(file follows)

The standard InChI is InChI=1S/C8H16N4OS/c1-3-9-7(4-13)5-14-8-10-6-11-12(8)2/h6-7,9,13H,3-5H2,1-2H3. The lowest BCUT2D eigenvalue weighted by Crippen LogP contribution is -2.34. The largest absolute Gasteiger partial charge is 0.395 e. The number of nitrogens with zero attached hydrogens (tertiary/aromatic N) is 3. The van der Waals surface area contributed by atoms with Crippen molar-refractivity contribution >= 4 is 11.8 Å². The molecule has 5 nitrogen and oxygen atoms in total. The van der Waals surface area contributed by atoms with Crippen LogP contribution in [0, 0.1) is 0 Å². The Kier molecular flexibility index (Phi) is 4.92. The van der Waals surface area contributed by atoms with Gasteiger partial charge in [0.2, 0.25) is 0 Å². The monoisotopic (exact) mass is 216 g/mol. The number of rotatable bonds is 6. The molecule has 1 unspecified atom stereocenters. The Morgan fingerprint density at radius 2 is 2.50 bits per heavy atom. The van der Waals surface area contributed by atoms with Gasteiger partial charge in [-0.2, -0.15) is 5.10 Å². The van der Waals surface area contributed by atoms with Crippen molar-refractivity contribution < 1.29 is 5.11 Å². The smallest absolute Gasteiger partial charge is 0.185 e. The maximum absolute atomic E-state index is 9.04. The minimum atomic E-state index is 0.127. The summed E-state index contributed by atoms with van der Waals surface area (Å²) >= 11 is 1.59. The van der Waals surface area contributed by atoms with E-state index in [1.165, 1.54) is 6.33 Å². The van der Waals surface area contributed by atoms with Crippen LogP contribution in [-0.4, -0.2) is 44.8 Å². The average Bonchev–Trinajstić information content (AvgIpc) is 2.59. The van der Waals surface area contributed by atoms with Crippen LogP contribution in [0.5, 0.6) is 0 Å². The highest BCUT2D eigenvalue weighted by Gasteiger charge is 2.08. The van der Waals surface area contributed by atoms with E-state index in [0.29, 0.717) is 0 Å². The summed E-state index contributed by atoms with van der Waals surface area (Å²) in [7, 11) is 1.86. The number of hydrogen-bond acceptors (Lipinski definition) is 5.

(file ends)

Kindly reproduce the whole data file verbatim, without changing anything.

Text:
The standard InChI is InChI=1S/C8H16N4OS/c1-3-9-7(4-13)5-14-8-10-6-11-12(8)2/h6-7,9,13H,3-5H2,1-2H3. The lowest BCUT2D eigenvalue weighted by Crippen LogP contribution is -2.34. The largest absolute Gasteiger partial charge is 0.395 e. The number of nitrogens with zero attached hydrogens (tertiary/aromatic N) is 3. The van der Waals surface area contributed by atoms with Crippen molar-refractivity contribution >= 4 is 11.8 Å². The molecule has 5 nitrogen and oxygen atoms in total. The van der Waals surface area contributed by atoms with Crippen LogP contribution in [0, 0.1) is 0 Å². The Kier molecular flexibility index (Phi) is 4.92. The van der Waals surface area contributed by atoms with Gasteiger partial charge in [0.2, 0.25) is 0 Å². The monoisotopic (exact) mass is 216 g/mol. The number of rotatable bonds is 6. The molecule has 1 unspecified atom stereocenters. The Morgan fingerprint density at radius 2 is 2.50 bits per heavy atom. The van der Waals surface area contributed by atoms with Gasteiger partial charge in [-0.2, -0.15) is 5.10 Å². The van der Waals surface area contributed by atoms with Crippen molar-refractivity contribution < 1.29 is 5.11 Å². The smallest absolute Gasteiger partial charge is 0.185 e. The maximum absolute atomic E-state index is 9.04. The minimum atomic E-state index is 0.127. The summed E-state index contributed by atoms with van der Waals surface area (Å²) >= 11 is 1.59. The van der Waals surface area contributed by atoms with E-state index in [1.165, 1.54) is 6.33 Å². The van der Waals surface area contributed by atoms with Crippen LogP contribution in [-0.4, -0.2) is 44.8 Å². The average Bonchev–Trinajstić information content (AvgIpc) is 2.59. The van der Waals surface area contributed by atoms with Crippen LogP contribution in [0.5, 0.6) is 0 Å². The highest BCUT2D eigenvalue weighted by Gasteiger charge is 2.08. The van der Waals surface area contributed by atoms with E-state index in [0.29, 0.717) is 0 Å². The summed E-state index contributed by atoms with van der Waals surface area (Å²) in [7, 11) is 1.86. The number of hydrogen-bond acceptors (Lipinski definition) is 5.